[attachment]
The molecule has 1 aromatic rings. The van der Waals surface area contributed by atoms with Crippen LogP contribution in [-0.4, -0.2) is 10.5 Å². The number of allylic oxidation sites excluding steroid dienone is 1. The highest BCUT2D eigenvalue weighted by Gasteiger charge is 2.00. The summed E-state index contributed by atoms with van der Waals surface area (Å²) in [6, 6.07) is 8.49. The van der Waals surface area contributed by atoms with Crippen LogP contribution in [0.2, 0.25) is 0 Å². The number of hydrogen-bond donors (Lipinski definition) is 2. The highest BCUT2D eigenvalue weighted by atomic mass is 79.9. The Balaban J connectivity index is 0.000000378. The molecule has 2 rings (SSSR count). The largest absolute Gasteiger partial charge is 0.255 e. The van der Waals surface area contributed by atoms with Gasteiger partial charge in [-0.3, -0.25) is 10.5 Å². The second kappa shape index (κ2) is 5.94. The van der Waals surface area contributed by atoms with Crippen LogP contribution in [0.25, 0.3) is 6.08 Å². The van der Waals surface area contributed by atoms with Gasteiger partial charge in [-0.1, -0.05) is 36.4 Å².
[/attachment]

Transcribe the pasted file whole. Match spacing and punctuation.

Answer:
The molecule has 1 aromatic rings. The van der Waals surface area contributed by atoms with Crippen LogP contribution in [-0.4, -0.2) is 10.5 Å². The number of allylic oxidation sites excluding steroid dienone is 1. The highest BCUT2D eigenvalue weighted by Gasteiger charge is 2.00. The summed E-state index contributed by atoms with van der Waals surface area (Å²) in [6, 6.07) is 8.49. The van der Waals surface area contributed by atoms with Crippen LogP contribution in [0.2, 0.25) is 0 Å². The number of hydrogen-bond donors (Lipinski definition) is 2. The highest BCUT2D eigenvalue weighted by atomic mass is 79.9. The Balaban J connectivity index is 0.000000378. The molecule has 2 rings (SSSR count). The largest absolute Gasteiger partial charge is 0.255 e. The van der Waals surface area contributed by atoms with Gasteiger partial charge in [-0.3, -0.25) is 10.5 Å². The second kappa shape index (κ2) is 5.94. The van der Waals surface area contributed by atoms with Crippen LogP contribution in [0.25, 0.3) is 6.08 Å². The van der Waals surface area contributed by atoms with Gasteiger partial charge in [-0.1, -0.05) is 36.4 Å².